2. Queens- Where did she originate? Where was she mated? Is there a chance she could have been mated to africanized stock, was she imported from Hawaii, grafted from a pure breeder queen? What breed is she, e.g., Minnesota Hygienic? Is she really MH or did the keeper purchase some MH stock years ago and now claim all stock is MH and just place some open brood in a nuc and let them raise their own queen of unverified breed.

    2. Condition of frames and comb- This one's a biggy... There are many keepers out there realizing the benefits of keeping newer comb in the brood nest, what with all the hype about chemical retention, nosema and other contaminations. Also, after many rounds of brood, the cells eventually become shallower and smaller, to the point of not being attractive to the bees for brood production or anything else for that matter.
    To the enterprising seller, it would seem much easier to stomach recouping some salvage value from their old frames and comb by selling them in nucs, rather than destroying them. For the buyer, taking a quick look at a frame will tell you its condition. Black comb with shallow cells is a give away that it's been around a long time. Again, as long as it's disclosed to the buyer there shouldn't be a problem.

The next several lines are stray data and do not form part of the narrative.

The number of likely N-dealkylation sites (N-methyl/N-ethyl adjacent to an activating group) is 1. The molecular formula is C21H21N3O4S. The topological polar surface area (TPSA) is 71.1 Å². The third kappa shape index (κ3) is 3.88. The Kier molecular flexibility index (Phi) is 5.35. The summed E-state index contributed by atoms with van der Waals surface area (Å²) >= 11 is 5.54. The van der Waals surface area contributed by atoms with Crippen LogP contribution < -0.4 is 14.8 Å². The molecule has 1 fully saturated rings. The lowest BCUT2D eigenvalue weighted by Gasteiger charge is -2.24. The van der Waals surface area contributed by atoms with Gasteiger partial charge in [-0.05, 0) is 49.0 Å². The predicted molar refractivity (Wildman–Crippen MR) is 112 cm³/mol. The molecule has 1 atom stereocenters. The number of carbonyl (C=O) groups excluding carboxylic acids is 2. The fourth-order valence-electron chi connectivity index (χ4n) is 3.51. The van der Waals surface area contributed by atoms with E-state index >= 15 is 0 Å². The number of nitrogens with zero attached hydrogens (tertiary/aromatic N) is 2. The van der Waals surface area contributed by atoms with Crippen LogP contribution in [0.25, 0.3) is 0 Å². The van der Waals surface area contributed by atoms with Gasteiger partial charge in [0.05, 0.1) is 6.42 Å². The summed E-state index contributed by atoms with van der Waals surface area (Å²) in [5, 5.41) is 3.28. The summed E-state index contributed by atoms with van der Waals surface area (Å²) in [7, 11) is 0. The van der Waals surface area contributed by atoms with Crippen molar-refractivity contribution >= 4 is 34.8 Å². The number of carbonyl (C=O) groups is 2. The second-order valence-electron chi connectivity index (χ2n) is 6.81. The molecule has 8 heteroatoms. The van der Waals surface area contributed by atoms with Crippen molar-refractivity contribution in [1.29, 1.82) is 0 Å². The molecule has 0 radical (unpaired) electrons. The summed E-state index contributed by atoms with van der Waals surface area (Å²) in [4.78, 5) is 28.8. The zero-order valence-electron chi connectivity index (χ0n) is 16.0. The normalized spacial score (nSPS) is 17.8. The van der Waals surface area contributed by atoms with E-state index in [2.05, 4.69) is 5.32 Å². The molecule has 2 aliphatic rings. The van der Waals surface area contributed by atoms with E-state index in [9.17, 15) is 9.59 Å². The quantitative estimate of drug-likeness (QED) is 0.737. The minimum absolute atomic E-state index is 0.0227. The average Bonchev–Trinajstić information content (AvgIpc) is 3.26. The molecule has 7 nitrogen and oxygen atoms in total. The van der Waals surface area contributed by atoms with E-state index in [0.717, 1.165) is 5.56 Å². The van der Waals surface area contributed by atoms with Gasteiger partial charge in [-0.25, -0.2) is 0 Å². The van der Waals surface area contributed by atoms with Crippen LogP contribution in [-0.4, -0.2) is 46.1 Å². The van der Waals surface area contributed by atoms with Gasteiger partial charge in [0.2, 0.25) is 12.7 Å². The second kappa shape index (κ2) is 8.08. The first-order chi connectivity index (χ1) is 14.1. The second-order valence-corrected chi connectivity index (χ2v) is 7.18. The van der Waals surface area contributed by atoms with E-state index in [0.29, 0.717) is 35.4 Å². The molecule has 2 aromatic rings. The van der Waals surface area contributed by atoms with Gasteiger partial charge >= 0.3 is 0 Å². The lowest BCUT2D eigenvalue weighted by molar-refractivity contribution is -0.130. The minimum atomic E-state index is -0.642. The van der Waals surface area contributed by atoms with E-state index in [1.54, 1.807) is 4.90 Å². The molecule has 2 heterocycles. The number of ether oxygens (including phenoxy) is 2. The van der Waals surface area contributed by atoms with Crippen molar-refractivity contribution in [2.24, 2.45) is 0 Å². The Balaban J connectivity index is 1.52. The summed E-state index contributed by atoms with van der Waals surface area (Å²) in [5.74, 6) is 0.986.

3. What other creatures are lurking in the boxes?- If coming from areas with small hive beetles, africanized bees and who knows what else, all of the above are certainly an option. Although probably not an option that one would select.

    In my mind, all of the above potential detriments are o.k. as long as they are fully disclosed. Ultimately, what does all of this lead to if everyone is honest? Probably, valuing the nuc based on its make-up.